But I’ll get back to that later. I’d first like to voice more of those doubts about Christianity that I mentioned before.
CHRISTIANITY AND MY OWN DOUBTS
Some of them have been resolved. For example: I’ve received a satisfactory answer as to why a loving God would allow innocent people to experience hardship or death (free will explains that one – free will is very deep and very powerful). I’ve also reached a resolution within myself on all the violence that took place in the Old Testament. Doubts such as those now make sense to me and are no longer an issue.
But I’m still working on other doubts. Let’s start with authorship of the New Testament and the books ultimately chosen to make up the Christian Bible.
I enrolled in a Seminary program this past October. When I finish this program, I’ll receive my degree from Hope International University. The first assigned course of my education was Church History. Rather than settling for reading the two textbooks the class required I dug deeper, finding information I’ve never previously heard anyone address.
Most scholars believe that the Gospel of Mark was the first Gospel written (Mark is widely believed to be Peter’s interpreter while Peter was imprisoned in Rome). Most believe this FIRST book of the New Testament was written, at the earliest, after the fall of Jerusalem in 70AD. A big red flag goes up inside my head when I think about the fact that the FIRST Gospel was written 40 YEARS AFTER Jesus’ crucifixion. I wonder how the author was able to quote word-for-word conversations after so much time had elapsed. Heck, I can’t remember word for word the conversations I had earlier TODAY.
Of course, there’s always the cliché “God authored the books and used men to pen them” answer, but that response just doesn’t satisfy me, particularly so when considering a bit of information I’ll soon share with you.
The Gospel of John is believed to have been written in 90-100AD, and many Christians believe John actually wrote it. That blows my mind. John walked with Jesus, after all. How old was he when he did so? 20? 25? Add another 60-70 years to that, and then research average life expectancy for that time period, and it seems to me that John would either be very dead or else he was a very, very, very, very, very old man for his time. He must have had a remarkable mind if he could recount the words of Jesus word-for-word after all that time.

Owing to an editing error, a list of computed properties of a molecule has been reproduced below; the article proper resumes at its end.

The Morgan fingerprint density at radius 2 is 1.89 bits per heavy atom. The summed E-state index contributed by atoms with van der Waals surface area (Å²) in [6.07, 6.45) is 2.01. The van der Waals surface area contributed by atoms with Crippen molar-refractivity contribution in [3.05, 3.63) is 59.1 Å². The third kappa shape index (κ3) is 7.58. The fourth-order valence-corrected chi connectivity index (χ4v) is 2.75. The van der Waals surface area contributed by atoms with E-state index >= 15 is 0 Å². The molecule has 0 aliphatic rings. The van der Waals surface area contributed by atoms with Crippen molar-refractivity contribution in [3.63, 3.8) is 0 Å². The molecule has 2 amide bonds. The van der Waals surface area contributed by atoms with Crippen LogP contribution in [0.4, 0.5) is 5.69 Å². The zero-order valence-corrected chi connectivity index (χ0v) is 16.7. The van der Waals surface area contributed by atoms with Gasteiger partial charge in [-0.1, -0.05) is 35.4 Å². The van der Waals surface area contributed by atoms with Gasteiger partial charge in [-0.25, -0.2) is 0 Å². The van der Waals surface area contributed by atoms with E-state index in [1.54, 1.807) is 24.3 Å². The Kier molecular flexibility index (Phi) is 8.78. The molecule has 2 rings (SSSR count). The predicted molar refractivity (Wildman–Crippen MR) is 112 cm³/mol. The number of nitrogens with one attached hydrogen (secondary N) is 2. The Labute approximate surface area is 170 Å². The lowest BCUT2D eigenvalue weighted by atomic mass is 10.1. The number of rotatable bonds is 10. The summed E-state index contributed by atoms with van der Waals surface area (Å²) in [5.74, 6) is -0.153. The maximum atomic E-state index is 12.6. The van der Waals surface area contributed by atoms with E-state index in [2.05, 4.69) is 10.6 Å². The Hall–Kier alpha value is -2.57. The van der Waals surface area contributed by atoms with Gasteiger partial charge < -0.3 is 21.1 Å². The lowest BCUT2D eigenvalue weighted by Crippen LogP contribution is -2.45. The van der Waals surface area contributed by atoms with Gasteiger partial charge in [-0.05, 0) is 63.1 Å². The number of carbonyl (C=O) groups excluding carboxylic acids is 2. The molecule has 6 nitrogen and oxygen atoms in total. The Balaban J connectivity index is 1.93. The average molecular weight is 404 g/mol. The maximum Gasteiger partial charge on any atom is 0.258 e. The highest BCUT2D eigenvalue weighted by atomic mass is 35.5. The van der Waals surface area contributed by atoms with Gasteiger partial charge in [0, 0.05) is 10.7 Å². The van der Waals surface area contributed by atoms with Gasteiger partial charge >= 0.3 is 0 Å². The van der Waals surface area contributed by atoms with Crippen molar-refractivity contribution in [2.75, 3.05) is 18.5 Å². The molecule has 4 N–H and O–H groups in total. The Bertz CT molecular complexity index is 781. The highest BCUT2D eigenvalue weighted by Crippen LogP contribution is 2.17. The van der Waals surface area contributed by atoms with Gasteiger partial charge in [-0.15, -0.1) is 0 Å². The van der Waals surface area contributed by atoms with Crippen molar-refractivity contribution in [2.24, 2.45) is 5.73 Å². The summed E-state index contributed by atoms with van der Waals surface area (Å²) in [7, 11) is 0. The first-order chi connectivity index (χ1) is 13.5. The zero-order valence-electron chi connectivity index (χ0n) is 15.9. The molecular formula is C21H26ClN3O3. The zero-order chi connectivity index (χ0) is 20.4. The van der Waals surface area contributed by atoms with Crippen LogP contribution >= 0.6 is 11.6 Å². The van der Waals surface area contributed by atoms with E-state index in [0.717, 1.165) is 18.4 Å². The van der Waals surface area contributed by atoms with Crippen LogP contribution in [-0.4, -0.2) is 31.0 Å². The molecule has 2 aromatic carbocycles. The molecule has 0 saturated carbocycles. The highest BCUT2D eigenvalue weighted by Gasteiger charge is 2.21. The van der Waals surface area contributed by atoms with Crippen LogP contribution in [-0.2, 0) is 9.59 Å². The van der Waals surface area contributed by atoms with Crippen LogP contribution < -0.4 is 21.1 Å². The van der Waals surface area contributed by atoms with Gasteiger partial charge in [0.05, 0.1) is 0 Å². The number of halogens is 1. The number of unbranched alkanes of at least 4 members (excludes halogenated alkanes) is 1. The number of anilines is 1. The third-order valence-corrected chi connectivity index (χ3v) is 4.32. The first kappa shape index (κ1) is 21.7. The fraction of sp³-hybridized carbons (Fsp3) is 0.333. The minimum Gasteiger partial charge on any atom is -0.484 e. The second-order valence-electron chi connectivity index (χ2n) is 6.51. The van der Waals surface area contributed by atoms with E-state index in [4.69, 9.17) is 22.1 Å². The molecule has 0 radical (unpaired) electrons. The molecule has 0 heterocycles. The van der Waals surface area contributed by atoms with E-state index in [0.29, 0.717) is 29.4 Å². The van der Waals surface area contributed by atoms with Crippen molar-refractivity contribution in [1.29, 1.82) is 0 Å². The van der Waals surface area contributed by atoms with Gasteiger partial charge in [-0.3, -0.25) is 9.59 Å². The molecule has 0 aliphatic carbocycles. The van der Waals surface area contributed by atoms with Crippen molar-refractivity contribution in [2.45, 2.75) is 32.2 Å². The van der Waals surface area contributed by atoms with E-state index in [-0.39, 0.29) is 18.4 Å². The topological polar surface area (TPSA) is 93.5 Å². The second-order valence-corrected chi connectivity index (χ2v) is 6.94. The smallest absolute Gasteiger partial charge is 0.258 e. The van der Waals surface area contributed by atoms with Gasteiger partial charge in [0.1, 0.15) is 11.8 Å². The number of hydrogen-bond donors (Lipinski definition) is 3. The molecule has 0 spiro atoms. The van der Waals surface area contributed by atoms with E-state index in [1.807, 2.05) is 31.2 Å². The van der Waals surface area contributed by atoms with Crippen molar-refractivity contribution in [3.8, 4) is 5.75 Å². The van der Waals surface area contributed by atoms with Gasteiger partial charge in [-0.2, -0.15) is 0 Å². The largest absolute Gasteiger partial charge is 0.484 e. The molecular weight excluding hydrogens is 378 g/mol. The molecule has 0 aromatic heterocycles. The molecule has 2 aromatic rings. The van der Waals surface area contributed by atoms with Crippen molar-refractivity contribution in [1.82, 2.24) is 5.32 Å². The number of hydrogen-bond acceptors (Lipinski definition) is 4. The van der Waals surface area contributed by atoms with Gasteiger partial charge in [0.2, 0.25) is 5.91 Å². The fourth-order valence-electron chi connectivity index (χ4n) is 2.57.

I am also a bit peeved when I hear people make an Idol of the Bible, equating it to God and claiming it is infallible. Unless “infallible” means something other than what MY dictionary tells me it means (“incapable of error”) the Bible is NOT infallible, because the Bible most of us hold in our hands DOES contain errors. Here’s one of them:
Remember the story of the woman caught in adultery? Remember the famous “let he who is without sin cast the first stone” quote? Well, that story probably never happened. Those readers who don’t believe me may want to check this out: http://www.christianitytoday.com/ct/2008/aprilweb-only/117-31.0.html (or simply search google for the background on this).
There are several other small errors as well, but I’ll not go into them. Plenty of books exist that discuss such things, and basic google searches for errors in the Bible will provide a wealth of starting points for those looking to research them. Instead of discussing errors, I’ll move right along to the decisions on what books are included in our New Testament.
Have you ever wondered who decided which writings to incorporate into the Bible, and which to leave out? And why/how such decisions were made? I surely did! After all, there are literally LIBRARIES of “gospels” and “apocrypha” written during the first centuries following Jesus’ crucifixion. And while many religious organizations might want you to believe the Bible was put together by God in a very orderly, easy process, this simply isn’t true. Groups of Christians disagreed with each other right from the start, beginning with the Disciples/Apostles themselves.
There is strong evidence, for example, that Jesus’ own disciples, especially John and Thomas, were at odds with each other. There exists a “Gospel of Thomas” that predates the Gospel of John. Where the Gospel of John taught that we should believe in Jesus alone, the writings attributed to Thomas say Jesus taught us to know that we could seek to know God through our own divinely given capacity since we’re all created in the image of God. Just as there were many people who think the Gospel of Thomas is heretical, there were just as many (in those early days) who thought the same of the Gospel of John. I could go on and on about how differently our faith would look if we carefully considered all the gospels most of us don’t even know exist. Maybe some other time.